Tips for Aspiring WritersAugust 11, 2015
PoetryAugust 19, 2015
On July 25th, you strolled 36th street in an early morning haze, juggling consciousness like apples. You hailed a cab up to 63rd and camped for the night under blue blankets and white paper lamps. You expected to be on 11th, but learned earlier on to never expect anything. You expected a call, later, but were let down too. You wake up with black fabric draped over your eyes, to block a sunlight that would not be there for another hour—peak out the window and think of all the lights that would not be there, and all the lights that are there and how we are all just ricocheting between the red and white headlights of cars, swinging between streetlights and lamplights, under the neon glows of nightclub signs and the austere blush of upscale hotels, The Plaza, The Pierre—things you could not afford, but once you lived on fifth avenue in a college dorm that was renovated from a luxury hotel—it’s the closest you’ve ever gotten. You think of how all the lights in the city could be seen from outer space and whether or not the small lamp beside his bedside table made a difference in that astronomical discovery. It probably doesn’t, but you like to think it does, and as you wander the streets of K-town after a cherry-colored evening of Karaoke you wonder about the people reverberating to the silver sliver of moonlight on the fingertips of waves in the Hudson, and the faltering streetlight beside it. You think of how we are all just skimming across the water’s surface, recoiling from the larger waves, bounding between the lights and taxis and 3am Halal and hope. Yeah, hope.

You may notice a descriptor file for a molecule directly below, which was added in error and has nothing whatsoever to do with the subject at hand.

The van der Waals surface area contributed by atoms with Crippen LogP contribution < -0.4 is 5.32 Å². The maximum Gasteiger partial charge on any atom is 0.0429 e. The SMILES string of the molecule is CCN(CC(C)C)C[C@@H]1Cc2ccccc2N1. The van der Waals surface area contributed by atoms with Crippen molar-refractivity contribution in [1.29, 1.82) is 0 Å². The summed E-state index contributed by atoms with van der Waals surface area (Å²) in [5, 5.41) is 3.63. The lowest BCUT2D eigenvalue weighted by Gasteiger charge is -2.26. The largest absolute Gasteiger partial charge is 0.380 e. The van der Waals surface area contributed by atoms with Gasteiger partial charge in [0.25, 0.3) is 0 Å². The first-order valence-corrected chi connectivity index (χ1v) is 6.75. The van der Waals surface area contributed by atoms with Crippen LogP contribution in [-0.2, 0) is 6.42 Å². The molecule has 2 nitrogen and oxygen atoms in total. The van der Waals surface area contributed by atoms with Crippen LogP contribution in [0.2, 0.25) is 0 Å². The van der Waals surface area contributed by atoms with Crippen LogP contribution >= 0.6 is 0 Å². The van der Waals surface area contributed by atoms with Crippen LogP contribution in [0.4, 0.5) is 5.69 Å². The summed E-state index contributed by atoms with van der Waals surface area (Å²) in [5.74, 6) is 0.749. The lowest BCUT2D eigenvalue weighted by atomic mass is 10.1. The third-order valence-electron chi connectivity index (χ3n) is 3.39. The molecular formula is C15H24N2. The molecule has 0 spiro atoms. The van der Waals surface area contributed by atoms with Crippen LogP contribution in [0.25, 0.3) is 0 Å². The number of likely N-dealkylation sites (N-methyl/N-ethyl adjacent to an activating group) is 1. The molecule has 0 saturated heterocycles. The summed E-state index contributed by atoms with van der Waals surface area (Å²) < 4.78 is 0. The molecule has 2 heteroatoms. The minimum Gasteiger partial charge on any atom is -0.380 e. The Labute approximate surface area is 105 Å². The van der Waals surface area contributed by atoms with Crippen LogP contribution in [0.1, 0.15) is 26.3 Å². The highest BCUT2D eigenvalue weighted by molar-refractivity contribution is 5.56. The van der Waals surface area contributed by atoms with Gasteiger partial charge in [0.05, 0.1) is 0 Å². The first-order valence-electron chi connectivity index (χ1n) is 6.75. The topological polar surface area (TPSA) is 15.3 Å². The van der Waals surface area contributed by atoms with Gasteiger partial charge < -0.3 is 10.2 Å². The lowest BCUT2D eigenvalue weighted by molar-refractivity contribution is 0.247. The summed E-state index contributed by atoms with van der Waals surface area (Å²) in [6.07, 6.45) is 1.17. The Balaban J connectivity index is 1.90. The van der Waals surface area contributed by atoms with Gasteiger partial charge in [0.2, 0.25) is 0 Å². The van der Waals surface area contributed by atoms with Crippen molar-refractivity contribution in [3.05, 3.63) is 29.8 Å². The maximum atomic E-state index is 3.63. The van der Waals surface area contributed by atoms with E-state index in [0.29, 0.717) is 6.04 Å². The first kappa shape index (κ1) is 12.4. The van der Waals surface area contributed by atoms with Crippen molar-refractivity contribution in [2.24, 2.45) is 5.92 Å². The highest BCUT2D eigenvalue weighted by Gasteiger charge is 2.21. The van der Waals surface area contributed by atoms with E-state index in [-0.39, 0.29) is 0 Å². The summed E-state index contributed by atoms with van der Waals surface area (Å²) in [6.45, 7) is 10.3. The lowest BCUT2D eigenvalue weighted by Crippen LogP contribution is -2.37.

Concrete evidence is so important for development of a piece, however, in parallel to your concrete details and specifics, it’s can be a nice touch to add some metaphorical, over-blown, whimsical musings. It’s a stylistic touch that has been popularized more so in recent decades, perhaps most notably by post-modernists. Turn mundane events into something representative of a larger meaning. Take one motif (lights, in the case of the expert above) and stretch it till it encapsulates the entirety of the piece, then branch off allegorical themes from it. This adds to your piece and gives it some whimsical air that otherwise boring writing would not contain.